Case in point: My avocation as a musician began in 1976 when I joined the band. I loved performing but hated doing it alone back then. My vocation in music came to a screeching halt after one semester as a music major when I learned I would have to present a solo recital during second semester. I changed majors and affected my entire career path because I was scared to perform in front of my peers.

Last Tuesday, I went to Jack’s first Jr. High concert of the year. Now that he’s in eighth grade, the music is more challenging and it’s easier to listen to (prior concerts sometimes were filtered through the kind of tone deaf ears that only come with unconditional love). What I saw from the jazz band really impressed me.

No fewer than 19 talented young musicians took the microphone to play their own solos in front of more than 250 people. At 12 and 13, they had the confidence it took me 25 years to develop.

I give partial credit to their director, Mrs. Torres. I think she’s done a terrific job of shaping these young musicians. She gave them the opportunity, the encouragement and the tools to interpret the music their own way and tell their own stories. No, the solos weren’t all great. But that’s not the point. The point was they tried. And they will keep trying and keep getting better.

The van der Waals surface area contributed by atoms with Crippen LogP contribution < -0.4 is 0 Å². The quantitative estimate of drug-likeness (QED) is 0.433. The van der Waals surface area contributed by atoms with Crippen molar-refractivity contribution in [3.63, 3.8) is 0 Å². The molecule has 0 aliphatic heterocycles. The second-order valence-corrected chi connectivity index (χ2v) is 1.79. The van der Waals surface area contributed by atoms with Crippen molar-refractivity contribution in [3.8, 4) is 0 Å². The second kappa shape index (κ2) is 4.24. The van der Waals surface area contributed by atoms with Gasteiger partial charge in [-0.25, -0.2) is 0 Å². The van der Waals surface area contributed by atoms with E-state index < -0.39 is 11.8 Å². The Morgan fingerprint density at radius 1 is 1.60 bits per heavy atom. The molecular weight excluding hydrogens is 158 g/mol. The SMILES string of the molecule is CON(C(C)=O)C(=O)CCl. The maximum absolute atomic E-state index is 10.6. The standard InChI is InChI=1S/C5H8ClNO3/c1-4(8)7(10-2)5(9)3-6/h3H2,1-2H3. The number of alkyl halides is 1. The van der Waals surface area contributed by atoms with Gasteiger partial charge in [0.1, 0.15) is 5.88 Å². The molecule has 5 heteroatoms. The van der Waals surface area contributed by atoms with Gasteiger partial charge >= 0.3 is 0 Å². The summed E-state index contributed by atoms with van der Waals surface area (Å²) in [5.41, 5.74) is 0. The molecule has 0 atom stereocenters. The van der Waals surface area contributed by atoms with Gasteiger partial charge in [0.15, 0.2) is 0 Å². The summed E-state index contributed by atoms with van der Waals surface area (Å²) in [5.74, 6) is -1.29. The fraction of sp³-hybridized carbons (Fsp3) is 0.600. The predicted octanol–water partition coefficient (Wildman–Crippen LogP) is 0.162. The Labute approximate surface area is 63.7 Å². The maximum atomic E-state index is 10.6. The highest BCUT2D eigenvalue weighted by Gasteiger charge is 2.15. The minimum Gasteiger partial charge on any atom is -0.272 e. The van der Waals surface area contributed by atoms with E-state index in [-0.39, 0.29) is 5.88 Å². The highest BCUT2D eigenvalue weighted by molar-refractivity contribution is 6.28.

And of course, the kids deserve credit! They worked hard and they prepared! Then they executed!

So what’s the big deal? It’s not about being discovered. The big deal is that our kids are already learning what many of us didn’t learn until later in life: How to face an audience, tell your story and win them over. It’s a basic skill needed in almost any business and many otherwise great professionals still haven’t mastered it.

OK, so maybe American Idol and the X-Factor don’t deserve all the credit for the brilliant performances I saw at Jack’s concert. But as I look at our future, I want to believe that the creative minds being shaped today will learn how to apply that creativity to leading our country and industry. One thing I’m starting to realize about the i-Generation: they are bringing the i-Factor and it bears watching.